Roundup of 20 projects announced for Saudi Arabia
With more than 5,000 projects worth trillions of riyals in the pipeline, construction in Saudi Arabia is an important tool to build the future.
Non-oil revenues are growing in the kingdom, as was confirmed during the launch of Saudi Arabia’s 2019 budget, and construction work remains a key job creator in the country. The significance of construction in Saudi Arabia is underscored by its suite of gigaprojects; transport and mobility schemes such as Riyadh Metro; social infrastructure developments such as the Ministry of Housing’s Sakani programme; and energy megaprojects such as the state-owned Aramco’s Berri and Marjan oil fields.
In the following article, Construction Week outlines the top 20 construction schemes that are currently progressing in Saudi Arabia. These developments offer a glimpse into Saudi Arabia’s focus on infrastructure-building, economic diversification, and raising the standard of living for its citizens and residents alike.
These are Saudi Arabia’s top construction projects of 2019:
- The Red Sea Project
- Qiddiya entertainment city
- Jean Nouvel’s Sharaan resort in Al-Ula
- Makkah Grand Mosque – Third Expansion
- Jeddah Tower
- Ministry of Housing’s Sakani homes
- Jabal Omar
- Al Widyan
- Riyadh Metro
- Riyadh Rapid Bus Transit System
- King Fahd Medical City Expansion
- King Abdullah Bin Abdulaziz Medical Complexes
- King Salman Energy Park (Spark)
- Saudi Aramco’s Berri and Marjan
- Hanergy solar park
- Dumat Al Jandal wind power plant
- Saudi Aramco-Total’s PIB factory
- Pan-Asia bottling facility
Please note that this list is not a ranking and has been arranged in order of project type.
The centrepiece of Saudi Arabia’s gigaproject ecosystem and the Vision 2030 economic diversification programme, the $500bn (SAR1.9tn) Neom is among the kingdom’s most globally renowned projects at moment.
Neom’s development has noted significant progress in 2019. In January, the first flight landed at the trillion-riyal gigaproject’s site, when national carrier Saudia flew two Airbus A320 aircraft carrying 130 of the project’s staff to Neom Airport. The airport in Tabuk region’s Sharma is registered with International Civil Aviation Organisation as OENN.
The flight to Neom was followed by the approval of Neom Bay’s masterplan approval by the Neom Founding Board, chaired by Saudi Arabia's Crown Prince HRH Prince Mohammed bin Salman bin Abdulaziz. Neom Bay will be the first urban area to be developed within the gigaproject’s boundaries, as reported by Saudi Press Agency, which added that the board had also given “instructions to complete preparations and start construction work in the first quarter of 2019”.
This was followed by the formation of a private joint-stock company called Neom to lead the gigaproject’s development.
The Red Sea Project
Another one of Saudi Arabia’s gigaprojects has also made progress in 2019. The Red Sea Development Company (TRSDC), developer of The Red Sea Project, announced the approval of the project’s masterplan, designed by the US’s WATG, and Buro Happold from the UK, in January.
According to its website, TRSDC's board is chaired by HRH Mohammed bin Salman bin Abdulaziz Al Saud, Crown Prince of Saudi Arabia, First Deputy Prime Minister, President of the Council for Economic and Development Affairs, Minister of Defense, and chairman of Public Investment Fund (PIF). The company is a wholly owned entity of PIF, and is overseeing the development of the multi-phase The Red Sea Project.
Phase 1 of the scheme is due to complete in 2022 and includes 14 luxury and hyper-luxury hotels that will comprise 3,000 rooms, all across five islands and two inland resorts. TRSDC said its masterplan preserves 75% of the destination’s islands for conservation, and designates nine islands as sites of significant ecological value. The masterplan’s creation required several redesigns to avoid potentially disrupting endangered species native to the area.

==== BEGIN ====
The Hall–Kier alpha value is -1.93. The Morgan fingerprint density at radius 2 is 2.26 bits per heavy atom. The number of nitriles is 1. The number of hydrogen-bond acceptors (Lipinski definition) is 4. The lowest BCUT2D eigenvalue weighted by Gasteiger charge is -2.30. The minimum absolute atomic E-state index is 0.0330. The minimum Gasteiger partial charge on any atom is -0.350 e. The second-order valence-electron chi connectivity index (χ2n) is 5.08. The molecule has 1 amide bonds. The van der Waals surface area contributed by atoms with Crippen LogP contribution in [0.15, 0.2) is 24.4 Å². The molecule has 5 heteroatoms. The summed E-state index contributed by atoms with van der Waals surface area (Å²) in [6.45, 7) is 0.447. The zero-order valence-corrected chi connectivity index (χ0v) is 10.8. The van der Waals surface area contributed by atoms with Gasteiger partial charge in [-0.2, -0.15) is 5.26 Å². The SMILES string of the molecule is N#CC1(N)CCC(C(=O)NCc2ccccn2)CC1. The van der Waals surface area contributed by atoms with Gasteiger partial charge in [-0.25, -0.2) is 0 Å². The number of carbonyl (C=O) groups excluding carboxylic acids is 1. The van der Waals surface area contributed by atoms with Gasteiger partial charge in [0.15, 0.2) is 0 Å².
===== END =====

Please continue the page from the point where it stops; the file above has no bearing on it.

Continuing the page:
Masterplan approval was followed by TRSDC’s chief executive officer, John Pagano, opening a base camp at the site of The Red Sea Project, as the company announced on its LinkedIn page in February 2019.
Construction will begin on the 334km2 Qiddiya entertainment city in Saudi Arabia – the country’s first project of its kind – in 2019, senior officials confirmed in January. The PIF-backed scheme’s planning and design work was completed in 2018, according to chief executive officer of its development company, Mike Reininger.
Reininger added, according to Arab News: “Planning and design were completed in 2018 and will be implemented this year.”
Qiddiya is part of Saudi Arabia’s Vision 2030 programme to diversify the kingdom’s economy, and Custodian of the Two Holy Mosques King Salman bin Abdulaziz Al Saud oversaw the project’s groundbreaking ceremony on 28 April, 2018.
Located 40km from Riyadh, Qiddiya will be more than twice the size of Walt Disney World Orlando in Florida, US, and will feature a Six Flags-branded theme park, hotels, and amusement and leisure facilities. Closed joint-stock firm Qiddiya Investment Company is developing Qiddiya, for which Losberger De Boer announced completing 15 semi-permanent structures in September 2018.
In September 2018, Saudi Arabia’s PIF unveiled Amaala, a 3,800km2 gigaproject that will serve as an “uber-luxury” wellness tourism destination. Located on Saudi Arabia’s northwestern coast, Amaala will “sit alongside Neom and The Red Sea Project as part of the gigaprojects investment portfolio” that PIF is rolling out to meet the goals of Vision 2030.
At the time of the project’s launch, PIF said that Amaala’s groundbreaking would be held in Q1 2019, with Phase 1 to open in Q4 2020. Amaala’s completion is set for 2028, and PIF said the gigaproject would generate 22,000 jobs across the hospitality, tourism, leisure, and retail sectors, as well as support opportunities in the “construction and ancillary industries”.
A dedicated airport, 2,500 luxury hotel rooms, 200 retail establishments, art galleries, marinas, and 700 villas will be developed within Amaala. PIF – which is led by Crown Prince Mohammed bin Salman Al-Saud – will provide initial funding for the project, and spearhead its development within the Prince Mohammed bin Salman Natural Reserve.